I've never been a fan of diagnoses. (More on that in future blog posts!). From my early days in graduate school when we learned which symptoms combine together to create a diagnosis, the process never quite felt right to me. Two people with the same diagnosis could have very different underlying issues causing their symptoms. Diagnoses are labels. Labels can be helpful in some cases, but they also can have negative ramifications. Labels can limit the belief about the ability to return to health.
According to the most recent statistics, about five million Americans (roughly 1 in 50) suffer from fibromyalgia. It’s the second most common musculoskeletal ailment behind arthritis, and it affects females far more often than males (it is seven times more common in women) (Kresser, 2016). Fibromyalgia is the diagnosis of a variety of symptoms including muscle and joint pain, body fatigue, G.I. issues, tiredness, headaches, etc. Being diagnosed with fibromyalgia doesn't really tell us anything about the underlying cause of the issue or how to fix it. Contributing factors to fibromyalgia include mold toxicity, irritable bowel syndrome, celiac disease, SIBO, metal toxicity...just to name a few. Cymbalta and antidepressants (the most common drugs that I see prescribed for this condition) are not going to fix bacterial overgrowth and are not going to remove gluten from your diet. Those medications are merely going to mask (often ineffectively) many of the symptoms. Taking medication and especially when you aren't seeing any benefits creates physical and emotional stress and inflammation which lead to more pain and depression. I encourage women who have the diagnosis of fibromyalgia to investigate further and to work with a functional doctor or nutritional practitioner who test for underlying issues. During the process of uncovering the root cause of fibromyalgia, following basic nutrition and lifestyle tips will help start the healing process.
Over the past few months, I’ve received several calls from women with fibromyalgia. At a recent health fair, approximately one third of the people who stopped at my table asked me about treatment for fibromyalgia for themselves or someone in their lives. But, it wasn’t until it got personal that I truly heard the message to do more. My cousin contacted me asking for advice following her recent diagnosis of fibromyalgia. I sent her an overwhelming number of links to various article; however, I know that when you feel like crap, the last thing you want to do is sift through material for answers, so I created a single document that pulled the evidence from research and practice together, all in one place. If you are one of the millions suffering from fibromyalgia, this post is for you! Research shows that there is a connection between diet and fibromyalgia (Bouchez, 2010); however, there is no silver bullet diet for everyone. Test out the following diet and lifestyle tips to see which ones work with your unique biochemistry to help you heal fibromyalgia! Remember, this treatment is a long run, not a sprint, and the lifestyle changes you make are just that…changes for life.
- Fresh, nutrient dense foods - Eating a diet of whole, nutrient-dense foods may ease symptoms by helping to heal the gut. Buy local, organic foods when possible. Deficiencies in magnesium, selenium, and glutathione (all found in nutrient-dense, whole foods) contribute to the development of fibromyalgia.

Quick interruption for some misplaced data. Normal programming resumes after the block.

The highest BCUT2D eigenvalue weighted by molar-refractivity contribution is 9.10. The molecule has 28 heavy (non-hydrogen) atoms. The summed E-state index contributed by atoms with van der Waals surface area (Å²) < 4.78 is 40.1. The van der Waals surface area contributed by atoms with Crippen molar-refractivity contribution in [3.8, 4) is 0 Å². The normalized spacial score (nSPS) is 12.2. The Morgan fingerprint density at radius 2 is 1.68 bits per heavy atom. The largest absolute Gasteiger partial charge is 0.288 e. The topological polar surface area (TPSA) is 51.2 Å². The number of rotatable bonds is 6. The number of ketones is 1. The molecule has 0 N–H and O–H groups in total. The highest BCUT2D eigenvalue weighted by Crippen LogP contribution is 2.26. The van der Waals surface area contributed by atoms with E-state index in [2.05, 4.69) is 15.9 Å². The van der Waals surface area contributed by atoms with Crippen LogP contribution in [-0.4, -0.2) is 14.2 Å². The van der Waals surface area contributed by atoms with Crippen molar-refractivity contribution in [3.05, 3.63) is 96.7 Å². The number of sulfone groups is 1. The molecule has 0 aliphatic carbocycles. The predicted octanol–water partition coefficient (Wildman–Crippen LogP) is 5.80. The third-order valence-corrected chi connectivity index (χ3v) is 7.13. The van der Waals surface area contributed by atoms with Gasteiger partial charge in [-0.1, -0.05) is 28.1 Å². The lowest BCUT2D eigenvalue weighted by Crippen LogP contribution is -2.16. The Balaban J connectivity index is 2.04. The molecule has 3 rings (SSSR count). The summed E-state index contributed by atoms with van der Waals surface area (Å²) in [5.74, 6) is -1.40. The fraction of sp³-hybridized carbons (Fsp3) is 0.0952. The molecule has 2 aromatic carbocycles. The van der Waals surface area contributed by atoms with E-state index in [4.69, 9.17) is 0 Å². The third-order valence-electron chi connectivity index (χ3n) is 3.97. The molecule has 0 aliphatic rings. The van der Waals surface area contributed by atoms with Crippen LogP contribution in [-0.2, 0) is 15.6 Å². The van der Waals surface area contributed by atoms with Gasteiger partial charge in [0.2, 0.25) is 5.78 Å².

- Raw foods - Eating living foods (raw or cooked below 118 degrees F) preserves enzymes and increases nutrient uptake and helps improve many functional biomarkers (Koebnick et al., 2005).
- Fermented foods – Kefir, yogurt, sauerkuart, kimchi, etc. provide good bacteria to your gut and help existing good bacteria to flourish (Group, 2015).
- Bone broth – Chicken, beef, and fish bone broth contain nutrients that are great for health and help to heal your gut (Mercola, 2013).
- Good fats - Omega 3 fats are natural anti-inflammatories. They decrease inflammation, joint pain, swelling and stiffness (Maroon & Bost, 2006).
- Coconut and coconut oil - Coconut and coconut oil are found to be beneficial for people with fibromyalgia, hypothyroidism, and chronic fatigue syndrome (Enig & Fallon, 2006).
- Water - Water is our life-line, and most people are chronically dehydrated. Be sure to consume half of your body weight in ounces of water. If you drink caffeinated beverages, you’ll need to increase the amount of water by 1.5 times the oz of caffeinated beverages. Even slight dehydration can cause pain and fatigue (Batmanghelidj, 2008).
- Vitamin D - Sunlight (especially early morning sun) is so helpful for regulating sleep, and Vitamin D from the sun has been shown to be a natural painkiller (Harvard Nutrition Source). Optimal functional levels of Vitamin D range between 50-70 ng/ml and between 70-100 ng/ml to treat disease (Mercola, 2011).
- Treatment for Stress and/or Trauma - Fibromyalgia is connected to stress and trauma (Raymond, 2012). Doing work to repair emotions such as the Emotional Freedom Technique (EFT) or Accelerated Resolution Therapy (ART) have both improved pain symptoms. Daily stress management with meditation, breathing or other techniques vital and can be effective in as little as 3 minutes per day.
- Moderate exercise - Cross-fitting 5 days a week is not going to help you feel better, nor is sitting on the couch. Moderate exercise (e.g., weight lifting and walking) can improve muscle strength and endurance and lessen pain, stiffness, fatigue, and depression (Rooks, 2007).
- Assessment of gut health - Fibromyalgia has been tied to IBS, SIBO, mold, fungus, other bacteria, and parasites. Getting tested and then treated for these problems is critical to resuming health (Myers, 2013).
- Detoxification - You can detoxify your body (or add to the toxic load) with each bite of food that you put into your mouth. Obviously, lemon water and kale are going to be more detoxifying than French fries and Twinkies! Additional detoxification therapies include Epsom salt baths, coffee enemas, dry brushing, gentle yoga/exercise, saunas, and more (Edwards, 2012)!